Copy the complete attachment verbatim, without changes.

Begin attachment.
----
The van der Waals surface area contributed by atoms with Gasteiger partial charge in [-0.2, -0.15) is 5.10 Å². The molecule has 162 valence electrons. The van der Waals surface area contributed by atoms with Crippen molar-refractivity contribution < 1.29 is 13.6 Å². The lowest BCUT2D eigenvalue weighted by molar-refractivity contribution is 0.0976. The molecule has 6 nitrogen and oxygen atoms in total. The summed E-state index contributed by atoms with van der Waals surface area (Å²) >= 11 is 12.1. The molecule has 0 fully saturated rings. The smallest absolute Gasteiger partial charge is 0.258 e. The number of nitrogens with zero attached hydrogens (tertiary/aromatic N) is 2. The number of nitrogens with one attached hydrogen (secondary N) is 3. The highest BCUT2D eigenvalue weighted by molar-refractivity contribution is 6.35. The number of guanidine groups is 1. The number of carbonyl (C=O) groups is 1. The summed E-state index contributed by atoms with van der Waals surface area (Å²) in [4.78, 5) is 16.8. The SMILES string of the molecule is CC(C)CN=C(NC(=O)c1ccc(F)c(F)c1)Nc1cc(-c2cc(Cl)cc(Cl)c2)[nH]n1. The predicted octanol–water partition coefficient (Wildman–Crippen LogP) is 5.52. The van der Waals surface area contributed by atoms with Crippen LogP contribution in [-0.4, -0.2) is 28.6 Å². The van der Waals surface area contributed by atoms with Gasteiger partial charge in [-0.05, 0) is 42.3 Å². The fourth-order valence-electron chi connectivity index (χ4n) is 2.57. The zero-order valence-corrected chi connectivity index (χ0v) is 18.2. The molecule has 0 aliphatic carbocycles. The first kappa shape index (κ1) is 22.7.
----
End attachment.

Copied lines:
The van der Waals surface area contributed by atoms with Gasteiger partial charge in [-0.2, -0.15) is 5.10 Å². The molecule has 162 valence electrons. The van der Waals surface area contributed by atoms with Crippen molar-refractivity contribution < 1.29 is 13.6 Å². The lowest BCUT2D eigenvalue weighted by molar-refractivity contribution is 0.0976. The molecule has 6 nitrogen and oxygen atoms in total. The summed E-state index contributed by atoms with van der Waals surface area (Å²) >= 11 is 12.1. The molecule has 0 fully saturated rings. The smallest absolute Gasteiger partial charge is 0.258 e. The number of nitrogens with zero attached hydrogens (tertiary/aromatic N) is 2. The number of nitrogens with one attached hydrogen (secondary N) is 3. The highest BCUT2D eigenvalue weighted by molar-refractivity contribution is 6.35. The number of guanidine groups is 1. The number of carbonyl (C=O) groups is 1. The summed E-state index contributed by atoms with van der Waals surface area (Å²) in [4.78, 5) is 16.8. The SMILES string of the molecule is CC(C)CN=C(NC(=O)c1ccc(F)c(F)c1)Nc1cc(-c2cc(Cl)cc(Cl)c2)[nH]n1. The predicted octanol–water partition coefficient (Wildman–Crippen LogP) is 5.52. The van der Waals surface area contributed by atoms with Crippen LogP contribution in [-0.4, -0.2) is 28.6 Å². The van der Waals surface area contributed by atoms with Gasteiger partial charge in [-0.05, 0) is 42.3 Å². The fourth-order valence-electron chi connectivity index (χ4n) is 2.57. The zero-order valence-corrected chi connectivity index (χ0v) is 18.2. The molecule has 0 aliphatic carbocycles. The first kappa shape index (κ1) is 22.7.